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of Leviticus the process of making sacrifices. His instructions were very clear and concise. The Greek and Hebrew cultures maintained priesthoods. In the Greek culture, the priesthood was to

be pure but there appears to have been no consequence for impurity in the priest. In the Hebrew culture, a priest had to be pure otherwise God would strike him dead. The Hebrews had a practice of tying a rope around a priest?s ankle with bells attached. The priest would enter the holiest of holies and perform sacrifices to God. If the priests were impure, God would kill them. In order to retrieve the body of a slain priest, they had to pull him via the rope from the holy place. Only priests were allowed in this most holy place. There does not appear to be any tales of such consequences from the Greek gods. We do see that the Greek gods became angered if they were not recognized through some shrine or oblation. It was commonly thought that prosperity and health were results of pleasing the gods. In the Hebrew culture, the main concern was more on the issue of an afterlife.

There appears to be some differences between the Greeks and Hebrews concerning thoughts of life after death. The Greeks were more concerned about the physical life rather than the life after death. There are some indications that they believed in a life in the realm of the gods but it is not clear that they really prepared for such an event. The Hebrews on the other hand were taught that they must live a pure life in order to go to heaven. Heaven is the abode of God. Faithful servants would be entitled to enter heaven after death. The unfaithful or disobedient were directed to a much less desirable place. This destination called Hades or Hell was a place of eternal torment. It can be clearly understood that such a thought would cause fear in a person. Therefore, the Hebrews saw a mortal life of devotion to God as just a stepping-stone into an eternal afterlife. Sin was enmity against God and since man was not perfect he was apt to sin. God made a provision for sin and that was animal sacrifice. The blood of the slain animal would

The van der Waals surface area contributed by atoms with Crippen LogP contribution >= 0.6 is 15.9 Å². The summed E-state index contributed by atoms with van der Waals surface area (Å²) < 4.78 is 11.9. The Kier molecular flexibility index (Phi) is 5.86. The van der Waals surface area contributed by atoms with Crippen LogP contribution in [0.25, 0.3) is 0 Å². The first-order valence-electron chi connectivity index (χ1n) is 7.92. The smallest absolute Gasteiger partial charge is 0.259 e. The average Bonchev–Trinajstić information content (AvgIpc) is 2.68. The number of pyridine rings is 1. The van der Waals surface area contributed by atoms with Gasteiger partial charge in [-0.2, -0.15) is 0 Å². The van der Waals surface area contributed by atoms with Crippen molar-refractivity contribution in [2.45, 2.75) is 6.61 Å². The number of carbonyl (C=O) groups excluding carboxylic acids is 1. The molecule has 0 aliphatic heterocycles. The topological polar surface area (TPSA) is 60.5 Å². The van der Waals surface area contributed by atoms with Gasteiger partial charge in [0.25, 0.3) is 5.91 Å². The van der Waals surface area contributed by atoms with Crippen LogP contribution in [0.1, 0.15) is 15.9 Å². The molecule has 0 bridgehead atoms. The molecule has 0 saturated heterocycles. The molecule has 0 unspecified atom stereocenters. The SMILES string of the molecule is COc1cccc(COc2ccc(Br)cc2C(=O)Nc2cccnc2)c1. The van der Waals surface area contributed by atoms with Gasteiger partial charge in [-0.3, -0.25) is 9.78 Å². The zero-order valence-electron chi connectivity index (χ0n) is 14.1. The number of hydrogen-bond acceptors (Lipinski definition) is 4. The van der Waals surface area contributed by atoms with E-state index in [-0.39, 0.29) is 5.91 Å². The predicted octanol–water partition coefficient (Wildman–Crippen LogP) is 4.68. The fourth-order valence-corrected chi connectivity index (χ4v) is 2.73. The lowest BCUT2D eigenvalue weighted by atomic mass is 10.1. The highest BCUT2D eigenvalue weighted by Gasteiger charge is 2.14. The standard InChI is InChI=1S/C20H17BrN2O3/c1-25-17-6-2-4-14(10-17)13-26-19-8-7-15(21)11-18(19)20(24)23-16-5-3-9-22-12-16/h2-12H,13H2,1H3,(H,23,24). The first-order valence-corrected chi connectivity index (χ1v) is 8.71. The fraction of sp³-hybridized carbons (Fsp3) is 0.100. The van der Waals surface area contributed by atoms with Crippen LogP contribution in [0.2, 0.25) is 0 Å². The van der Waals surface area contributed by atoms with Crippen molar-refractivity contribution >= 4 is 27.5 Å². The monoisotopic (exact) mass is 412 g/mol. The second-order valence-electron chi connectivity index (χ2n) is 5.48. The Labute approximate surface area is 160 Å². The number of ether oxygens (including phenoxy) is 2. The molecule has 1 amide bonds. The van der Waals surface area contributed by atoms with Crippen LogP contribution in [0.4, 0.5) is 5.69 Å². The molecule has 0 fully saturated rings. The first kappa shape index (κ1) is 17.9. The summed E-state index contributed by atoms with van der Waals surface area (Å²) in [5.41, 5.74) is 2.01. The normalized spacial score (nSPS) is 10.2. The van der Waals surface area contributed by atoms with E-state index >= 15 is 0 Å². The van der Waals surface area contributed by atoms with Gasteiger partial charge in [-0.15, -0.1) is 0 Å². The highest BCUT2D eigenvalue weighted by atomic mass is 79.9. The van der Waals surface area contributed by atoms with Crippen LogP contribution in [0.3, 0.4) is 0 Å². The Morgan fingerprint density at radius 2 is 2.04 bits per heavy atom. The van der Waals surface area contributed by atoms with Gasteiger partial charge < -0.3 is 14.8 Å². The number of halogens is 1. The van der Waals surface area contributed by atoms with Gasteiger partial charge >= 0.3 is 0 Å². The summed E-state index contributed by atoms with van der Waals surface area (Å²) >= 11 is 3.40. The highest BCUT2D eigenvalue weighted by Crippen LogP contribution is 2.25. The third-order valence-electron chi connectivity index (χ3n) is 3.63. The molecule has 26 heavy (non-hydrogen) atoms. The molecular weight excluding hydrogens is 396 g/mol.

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atone for the sins committed by man. The Greeks did not have such a belief and they did not envision an eternal place called hell.

There is one final point to be made concerning the Hebrews and their god. The Hebrews felt that God was a god exclusive to the Hebrews. All other people were considered heathen and the heathen had their own false gods. The Greeks did not have the same philosophy. A foreign person was permitted to learn about and worship the Greeks gods. This was not thought to be abnormal. The Hebrews were tempted to worship the false gods of the heathen. Throughout the Old Testament, which is comprised of 66 books, there are many stories of the Hebrews trying to adapt to pagan ritual and custom. In nearly every incident, God punishes the Hebrews for their disobedience. It is possible that some of these rituals finally became a part of the Hebrew belief system. Like the Hebrews, the Greeks did borrow from other cultures. It is improbable that the Hebrews did not do the same even though their God did not wish it.

Both cultures were equal in their quest to understand the origin of human existence. The Greeks developed science as an explanation. The Hebrews followed their faith in God as an answer to all. We can see parallels in some of the stories that show the attempts by man to explain phenomena that occur in nature. It is likely that the Greeks and Hebrews felt that the gods were responsible for fierce storms, thunder, and lightning. We realize that today these are natural weather phenomenon but to these early cultures they were very frightful experiences that could only be explained through their own imaginations.

In summary, the Greeks and Hebrews shared the common belief that gods or God had the final say so as to the fate of man. The gods were all knowing, all powerful, and could be

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anywhere at all times. Gods were immortal and man was mortal. There are some contrasts but these contrasts only show the differences in Man?s relationship to his god. The Greeks and Hebrews borrowed from other cultures at least in part. The Greeks were conquerors and the Hebrews were normally the conquered. This probably explains the difference in man?s relationship to a god. Eventually we see that the contrasts are not that different and the comparisons are very much alike.

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Works Cited

.

Gibson, Michael. Gods Men & Monsters. New York: Schocken Books, 1977.

Hamilton, Edith. Mythology. Boston: Little, Brown and Company, 1942.

Homer, The Iliad. The Norton Anthology World Masterpieces. New York:

W.W. Norton Company, 1999.

Murray, Alexander S. Who?s Who in Mythology. New York: Crescent Books, 1988.

The Holy Bible. King James Version: Anchor Bible Concepts, 1996.

Tenney, Merrill C. The Zondervan Pictorial Bible Dictionary. Grand Rapids: Zondervan

Publishing, 1967 ed.